The cells 10 are controlled by a control system comprising a wordline decoder 16, a column decoder 19, a microprocessor 21, and a current comparator 30 connected to the column decoder 19. Each of the control gates 14 in a row of cells 10 is connected to a wordline 15, which is in turn connected to the wordline decoder 16. Each of the sources 11 in a row of cells 10 is connected to a source line 17. Each of the drains 12 in a column of cells 10 is connected to a drain-column line 18, also known as a bitline, which is in turn connected to the column decoder 19. Each of the source lines 17 is connected by a common-column line 17a to the column decoder 19. The microprocessor 21 communicates with column decoder 19 and wordline decoder 16. Among other things, microprocessor 21 determines whether data are to be stored, erased, or read from the cells 10.

Referring to FIG. 2, a cross section of a typical floating-gate cell 10 of the type used in the memory cell array 5 of FIG. 1 is shown. Source 11 and drain 12 are formed by impurity diffusion in a semiconductor substrate 23 having impurity of the opposite type from the source 11 and drain 12 diffusions. The area of the substrate 23 between the source 11 and the drain 12 is the cell channel 24. The floating gate 13 is formed from a layer of polysilicon insulated from the channel 24 by a gate insulator 25. The polysilicon control gate 14, which is connected to a wordline 15 of FIG. 1, is insulated from the floating gate 13 by an interlevel insulator 26.

Referring to FIG. 3, a program-erase cycle for the memory cell array 5, including a compaction verify step in accordance with the present invention, is shown. The method begins at step 100. Typically, before the first usage of memory cell array 5, the array is completely erased by means of exposure to ultraviolet radiation. This eliminates all of the charge from the floating gates 13 of the cells 10 in the array 5.

The method proceeds to step 102, where selected cells 10 in the array 5 are programmed to a logic 1 state. In this step, the wordline decoder 16 functions, in response to wordline address signals on lines 20r and to signals from microprocessor 21, to place a preselected first programming voltage Vp1, in this example approximately +12 V, on the wordline 15 for a selected cell 10. Column decoder 19 also functions to place a second programming voltage Vp2 (approximately +3 to +10 V) on the bitline 18 for the selected cell 10. Source lines 17 are connected to reference potential Vss, which may be ground. All of the deselected bitlines 18 are connected to reference potential Vss or are floated.

These programming voltages create a high drain-to-source current in the channel of the selected memory cell 10, resulting in the generation of channel-hot electrons and avalanche-breakdown electrons near the drain-channel junction. These electrons are injected across the channel oxide to the floating gate 13 of the selected cell 10. The programming time is selected to be sufficiently long to program the floating gate 13 with a negative program charge of approximately -2 V to -6 V with respect to the channel region.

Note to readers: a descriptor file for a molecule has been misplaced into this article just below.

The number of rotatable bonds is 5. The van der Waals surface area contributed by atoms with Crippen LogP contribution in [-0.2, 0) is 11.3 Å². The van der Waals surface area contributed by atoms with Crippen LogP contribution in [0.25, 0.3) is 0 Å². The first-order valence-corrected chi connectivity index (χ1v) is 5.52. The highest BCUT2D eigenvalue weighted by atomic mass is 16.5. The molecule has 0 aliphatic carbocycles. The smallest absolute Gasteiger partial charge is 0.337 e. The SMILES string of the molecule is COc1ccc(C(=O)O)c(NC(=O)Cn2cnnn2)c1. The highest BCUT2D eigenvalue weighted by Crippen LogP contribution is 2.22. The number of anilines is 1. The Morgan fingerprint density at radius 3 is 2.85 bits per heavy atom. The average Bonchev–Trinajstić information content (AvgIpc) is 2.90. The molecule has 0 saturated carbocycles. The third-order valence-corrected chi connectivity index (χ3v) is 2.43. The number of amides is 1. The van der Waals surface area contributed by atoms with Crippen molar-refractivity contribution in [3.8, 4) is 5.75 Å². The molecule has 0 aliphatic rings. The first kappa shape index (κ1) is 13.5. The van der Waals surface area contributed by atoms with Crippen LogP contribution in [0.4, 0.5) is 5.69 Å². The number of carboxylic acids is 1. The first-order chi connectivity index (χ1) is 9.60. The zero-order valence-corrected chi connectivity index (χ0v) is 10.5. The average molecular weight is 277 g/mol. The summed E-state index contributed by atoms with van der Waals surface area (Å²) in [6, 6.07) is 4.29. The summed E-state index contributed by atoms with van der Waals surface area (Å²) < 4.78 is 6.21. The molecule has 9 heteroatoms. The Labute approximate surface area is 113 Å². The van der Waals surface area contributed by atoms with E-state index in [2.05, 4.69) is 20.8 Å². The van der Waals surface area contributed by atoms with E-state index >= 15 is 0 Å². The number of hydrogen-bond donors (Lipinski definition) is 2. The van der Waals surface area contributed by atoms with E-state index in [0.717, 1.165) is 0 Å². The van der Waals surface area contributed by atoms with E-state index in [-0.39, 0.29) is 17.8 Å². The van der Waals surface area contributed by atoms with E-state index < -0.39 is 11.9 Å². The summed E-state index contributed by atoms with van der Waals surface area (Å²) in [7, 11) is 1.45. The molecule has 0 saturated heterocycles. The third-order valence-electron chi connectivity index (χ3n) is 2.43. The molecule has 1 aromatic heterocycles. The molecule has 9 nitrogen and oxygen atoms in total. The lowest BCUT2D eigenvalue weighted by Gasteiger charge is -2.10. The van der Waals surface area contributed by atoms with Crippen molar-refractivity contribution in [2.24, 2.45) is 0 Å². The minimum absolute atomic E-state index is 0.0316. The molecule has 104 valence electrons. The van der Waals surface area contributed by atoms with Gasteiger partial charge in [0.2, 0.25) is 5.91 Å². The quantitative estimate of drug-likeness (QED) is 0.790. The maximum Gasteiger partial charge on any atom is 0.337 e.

The floating gate 13 of the selected cell 10 is charged with hot electrons injected during programming, and the electrons in turn render the source-drain path under the floating gate 13 of the selected cell 10 nonconductive during the read step to be described below, which is interpreted as a logic 1 state. Deselected cells 10 have source-drain paths under the floating gate 13 that remain conductive during the read step, which is interpreted as a logic 0 state.

It should be noted that, for memory cells 10 fabricated in accordance with this exemplary embodiment, the coupling coefficient between a control gate 14 and a floating gate 13 is approximately 0.6. Therefore, a programming voltage Vp1 of +12 V on a selected wordline 15 and control gate 14 places a voltage of approximately +7.2 V on the selected floating gate 13. The voltage difference between the floating gate 13 and the grounded source line 17 is insufficient to cause a Fowler-Nordheim tunneling current across the gate oxide between source 11 and floating gate 13 to charge the floating gate 13 of a selected or deselected cell 10.

After all of the selected cells 10 in array 5 have been programmed, thus storing a block of binary data in the array 5, the method proceeds to step 104, where data from the array 5 is read and utilized for its intended purpose. In this step, the wordline decoder 16 functions, in response to wordline address signals on lines 20r and to signals from microprocessor 21, to apply a preselected positive voltage Vcc to the selected wordline 15. This voltage is selected to be higher than the threshold voltage of the transistor 10 in an erased state, and lower than the threshold voltage of the transistor 10 in a programmed state. In this example, Vcc is approximately +4 or +5 V. Wordline decoder 16 also applies a low voltage, such as ground, to deselected wordlines 15.

The column decoder 19 applies a preselected positive voltage Vsen, in this example approximately +1 V, to at least the selected bitline 18 and applies a low voltage, such as ground, to the source line 17. The selected cell thus has a positive drain-source bias, and will either be conductive or non-conductive, depending on whether the wordline voltage is greater or less than the threshold voltage of the selected cell 10, which in turn depends on whether the cell is programmed (logic 1) or erased (logic 0).